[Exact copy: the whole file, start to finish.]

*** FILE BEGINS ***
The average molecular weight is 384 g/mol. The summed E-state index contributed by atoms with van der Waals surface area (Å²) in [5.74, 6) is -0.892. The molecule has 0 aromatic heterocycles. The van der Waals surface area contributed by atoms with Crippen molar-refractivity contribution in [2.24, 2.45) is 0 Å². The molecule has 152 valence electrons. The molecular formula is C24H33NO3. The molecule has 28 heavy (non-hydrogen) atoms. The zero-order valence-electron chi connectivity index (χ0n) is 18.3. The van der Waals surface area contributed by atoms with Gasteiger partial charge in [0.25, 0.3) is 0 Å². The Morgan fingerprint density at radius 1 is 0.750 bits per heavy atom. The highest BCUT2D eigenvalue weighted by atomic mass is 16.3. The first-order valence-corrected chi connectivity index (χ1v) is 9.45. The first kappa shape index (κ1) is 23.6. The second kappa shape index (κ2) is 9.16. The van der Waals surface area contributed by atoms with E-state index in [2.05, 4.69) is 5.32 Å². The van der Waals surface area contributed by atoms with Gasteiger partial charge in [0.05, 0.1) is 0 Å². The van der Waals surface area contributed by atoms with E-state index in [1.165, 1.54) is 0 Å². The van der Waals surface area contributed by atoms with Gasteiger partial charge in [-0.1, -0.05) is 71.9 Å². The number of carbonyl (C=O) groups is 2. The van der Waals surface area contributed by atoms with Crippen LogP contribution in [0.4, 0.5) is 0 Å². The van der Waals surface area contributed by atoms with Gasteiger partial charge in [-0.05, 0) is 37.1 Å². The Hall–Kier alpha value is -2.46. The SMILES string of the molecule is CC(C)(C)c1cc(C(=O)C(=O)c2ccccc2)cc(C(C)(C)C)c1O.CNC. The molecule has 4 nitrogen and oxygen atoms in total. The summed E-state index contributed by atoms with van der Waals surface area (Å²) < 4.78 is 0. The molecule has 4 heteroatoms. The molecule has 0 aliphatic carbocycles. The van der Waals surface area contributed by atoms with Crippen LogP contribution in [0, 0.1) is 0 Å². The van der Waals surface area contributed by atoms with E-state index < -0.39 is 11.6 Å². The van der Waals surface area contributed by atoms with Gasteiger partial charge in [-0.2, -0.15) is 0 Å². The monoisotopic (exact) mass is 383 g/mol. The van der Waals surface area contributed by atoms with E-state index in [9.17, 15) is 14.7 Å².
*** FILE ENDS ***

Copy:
The average molecular weight is 384 g/mol. The summed E-state index contributed by atoms with van der Waals surface area (Å²) in [5.74, 6) is -0.892. The molecule has 0 aromatic heterocycles. The van der Waals surface area contributed by atoms with Crippen molar-refractivity contribution in [2.24, 2.45) is 0 Å². The molecule has 152 valence electrons. The molecular formula is C24H33NO3. The molecule has 28 heavy (non-hydrogen) atoms. The zero-order valence-electron chi connectivity index (χ0n) is 18.3. The van der Waals surface area contributed by atoms with Gasteiger partial charge in [0.25, 0.3) is 0 Å². The Morgan fingerprint density at radius 1 is 0.750 bits per heavy atom. The highest BCUT2D eigenvalue weighted by atomic mass is 16.3. The first-order valence-corrected chi connectivity index (χ1v) is 9.45. The first kappa shape index (κ1) is 23.6. The second kappa shape index (κ2) is 9.16. The van der Waals surface area contributed by atoms with E-state index in [2.05, 4.69) is 5.32 Å². The van der Waals surface area contributed by atoms with Gasteiger partial charge in [0.05, 0.1) is 0 Å². The van der Waals surface area contributed by atoms with E-state index in [1.165, 1.54) is 0 Å². The van der Waals surface area contributed by atoms with Gasteiger partial charge in [-0.1, -0.05) is 71.9 Å². The number of carbonyl (C=O) groups is 2. The van der Waals surface area contributed by atoms with Crippen LogP contribution in [0.4, 0.5) is 0 Å². The van der Waals surface area contributed by atoms with Gasteiger partial charge in [-0.05, 0) is 37.1 Å². The Hall–Kier alpha value is -2.46. The SMILES string of the molecule is CC(C)(C)c1cc(C(=O)C(=O)c2ccccc2)cc(C(C)(C)C)c1O.CNC. The molecule has 4 nitrogen and oxygen atoms in total. The summed E-state index contributed by atoms with van der Waals surface area (Å²) < 4.78 is 0. The molecule has 4 heteroatoms. The molecule has 0 aliphatic carbocycles. The van der Waals surface area contributed by atoms with Crippen LogP contribution in [0, 0.1) is 0 Å². The van der Waals surface area contributed by atoms with E-state index < -0.39 is 11.6 Å². The van der Waals surface area contributed by atoms with Gasteiger partial charge in [-0.2, -0.15) is 0 Å². The monoisotopic (exact) mass is 383 g/mol. The van der Waals surface area contributed by atoms with E-state index in [9.17, 15) is 14.7 Å².